To increase the number of laws—and therefore potential test cases—the group publishes a 700-page anti-abortion field guide called Defending Life, which contains 48 pre-written bills politicians like Grande can copy. Among the most popular is a bill to limit or outlaw abortions after 20 weeks. That’s one of the restrictions Texas Democratic State Senator Wendy Davis temporarily derailed on June 25 with her pink-sneakered filibuster.

Republicans are acutely aware of the political risk in pressing for new abortion laws. The GOP is already struggling to make up lost ground with women voters, who increasingly favor Democrats and are more likely to regard abortion as a top voting issue. In Defending Life, AUL suggests one way around this problem is to emphasize women’s health when talking about abortion laws. “Legislative and educational efforts that only emphasize the impact of abortion on the unborn are insufficient,” the book says.

Third, if you happen to believe he existed and had some kind of extra special relationship with a universal creator, Jesus does not want us to feed the poor or house the poor or take care of our children.  He wants us to subsidize the wealthy as they fit themselves into heaven via the eye of the camel.  This is from the excellent mind and keyboard of Charles Pierce.

Witness yesterday’s callous and shameful fandango regarding the Farm Bill. Last week, a traditional Farm Bill failed to pass the House because the flying-monkey caucus thought it was insufficiently harsh on people who use food stamps. So, yesterday, as Democrats went fairly far up the wall, the flying-monkey caucus went one better. They simply took out the food stamp provisions entirely and passed a Farm Bill containing all those sweet, gooey subsidies and gifts to big agribusiness. They were very, very proud of how clever they had been, and they exhibited their shiny red rumps to all the world.

By splitting farm policy from food stamps, the House effectively ended the decades-old political marriage between urban interests concerned about nutrition and rural areas who depend on farm subsidies. “We wanted separation, and we got it,” said Representative Marlin Stutzman, Republican of Indiana, one of the bill’s chief authors. “You’ve got to take these wins when you can get them.”

Do we need to mention that Mr. Stutzman is a member of the Class of ’10, when the country decided with malice aforethought to elect the worst Congress in the history of the Republic? Do we need to mention that this bill has no chance of passing the Senate, or of being signed by the president, or of ever becoming law in this country? Of course, we don’t. That isn’t what this brutal act of maladministration was about. That isn’t what this House is about any more. We’ve made jokes about how Eric Cantor has Boehner’s balls buried in a Mason jar in his backyard. As far as governing the country goes, the rest of the House is more along the lines of Origen of Alexandria who, when he found himself tempted by the sins of the flesh, seized a knife and, as Flann O’Brien’s vision of St, Augustine puts it, deprived himself in one swipe of his personality. Whenever the House majority feels itself tempted by the sin of actually governing, out comes the blade and all of them sing soprano harmonies.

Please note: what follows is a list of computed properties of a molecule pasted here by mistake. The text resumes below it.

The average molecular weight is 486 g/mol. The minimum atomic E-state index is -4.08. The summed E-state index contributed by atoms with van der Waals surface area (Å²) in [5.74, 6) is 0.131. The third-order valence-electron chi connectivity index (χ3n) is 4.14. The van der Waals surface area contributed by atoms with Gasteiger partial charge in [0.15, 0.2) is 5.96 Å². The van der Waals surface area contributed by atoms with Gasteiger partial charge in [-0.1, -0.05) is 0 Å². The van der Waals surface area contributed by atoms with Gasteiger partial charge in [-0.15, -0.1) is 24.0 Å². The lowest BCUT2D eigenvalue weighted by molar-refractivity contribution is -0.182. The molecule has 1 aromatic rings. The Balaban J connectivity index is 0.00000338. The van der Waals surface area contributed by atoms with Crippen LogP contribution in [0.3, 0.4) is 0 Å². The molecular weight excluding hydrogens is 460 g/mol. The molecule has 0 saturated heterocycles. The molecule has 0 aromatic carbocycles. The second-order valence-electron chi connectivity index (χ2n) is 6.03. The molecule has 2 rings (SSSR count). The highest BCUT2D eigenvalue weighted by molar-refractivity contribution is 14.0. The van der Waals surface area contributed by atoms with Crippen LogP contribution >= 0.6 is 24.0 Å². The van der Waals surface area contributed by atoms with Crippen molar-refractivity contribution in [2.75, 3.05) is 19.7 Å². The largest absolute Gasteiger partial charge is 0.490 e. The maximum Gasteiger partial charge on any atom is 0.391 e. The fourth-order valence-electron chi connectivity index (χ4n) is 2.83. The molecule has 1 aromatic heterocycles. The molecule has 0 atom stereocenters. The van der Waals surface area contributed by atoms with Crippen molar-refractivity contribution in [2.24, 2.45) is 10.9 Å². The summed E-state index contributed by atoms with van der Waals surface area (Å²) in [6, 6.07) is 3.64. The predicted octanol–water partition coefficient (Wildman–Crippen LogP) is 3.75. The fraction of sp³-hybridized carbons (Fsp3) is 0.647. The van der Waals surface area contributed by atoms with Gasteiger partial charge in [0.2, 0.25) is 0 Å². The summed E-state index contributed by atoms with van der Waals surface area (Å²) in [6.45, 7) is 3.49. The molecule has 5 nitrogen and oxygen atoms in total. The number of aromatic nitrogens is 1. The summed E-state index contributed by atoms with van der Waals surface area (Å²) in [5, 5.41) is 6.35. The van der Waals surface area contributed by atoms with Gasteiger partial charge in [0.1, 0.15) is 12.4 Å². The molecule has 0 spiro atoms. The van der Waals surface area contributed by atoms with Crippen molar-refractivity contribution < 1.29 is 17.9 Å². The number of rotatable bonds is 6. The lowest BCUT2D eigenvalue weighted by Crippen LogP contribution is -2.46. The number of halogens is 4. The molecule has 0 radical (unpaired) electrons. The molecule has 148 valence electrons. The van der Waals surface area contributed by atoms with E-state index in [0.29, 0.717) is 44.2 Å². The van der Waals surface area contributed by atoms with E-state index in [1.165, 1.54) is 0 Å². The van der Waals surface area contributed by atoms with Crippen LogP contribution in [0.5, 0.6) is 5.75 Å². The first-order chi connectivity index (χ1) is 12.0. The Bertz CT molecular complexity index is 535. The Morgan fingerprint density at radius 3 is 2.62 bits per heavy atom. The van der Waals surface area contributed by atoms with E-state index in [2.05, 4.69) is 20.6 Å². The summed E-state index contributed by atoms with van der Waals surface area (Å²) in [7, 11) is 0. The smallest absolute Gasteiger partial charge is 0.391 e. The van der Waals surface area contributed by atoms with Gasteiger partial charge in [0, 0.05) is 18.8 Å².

They do this to demonstrate that government cannot work. They do this so that they can go home and talk at all the town halls and bean suppers to audiences choking on the venom that pours out of their radios and off their television screens about how government doesn’t work, and how they stood tall against it, and against Those People who don’t want to work for a living. (When Stutzman says he’s a “fourth-generation farmer” who doesn’t want the Farm Bill to be a “welfare bill,” the folks back in LaGrange County don’t need an Enigma machine to decode what he’s saying.) They do this out of the bent notion, central to their party’s presidential campaign last fall, that anyone on any kind of government assistance is less entitled to the benefits of the political commonwealth. And they all believe that; the only difference between Paul Ryan and Marlin Stutzman is that Ryan has been a nuisance for a longer period of time. That the country rose up and rejected that notion in a thundering manner is irrelevant. What does the country matter in the Third Congressional District of Indiana? There, they believe government cannot work, and they elect Marlin Stutzman to the Congress to demonstrate to the world that it cannot.

Our Congress is now a cut-rate circus with nothing but eunuchs as performers. Some of these people, like Stutzman and his colleagues in the flying-monkey caucus, become eunuchs by choice. Some of them, like John Boehner, are drafted into the position. Their job is to be forcibly impotent so that the government itself becomes forcibly impotent. They are proud of what they do. They consider it a higher calling to public service that they decline to serve the public. They sing a soprano dirge for democracy in Jesus’s name, amen.

Whether we want to admit it our not, we are experiencing an overthrow of democracy in this country.  A radical, religious-based, white minority that mostly dwells in the wonderland of the confederacy has completely taken over one of our major political parties.  It has strategically planned and plotted do this since nasty Pat Robertson sold evangelical votes to corporate, libertarian-leaning assholes in the 1980s.  They can’t pass things through the system and so they are now abusing the process of governance in every possible way they can.  They have spent decades insisting that courts be stacked with ideologues and religious nuts. They have made money the central priority in elections.  They are drowning our Republic in their gilded bathtubs.  This cannot stand.  This is the second civil war and again, we must take the side of Lincoln and the rights of people to overthrow the tyranny of an ignorant and ugly minority intent on enslaving us to plutocracy and bigotry.  No Republican official should be left standing when this is all over.  Vote them out of office with every pull of the lever regardless of what the other choice may be.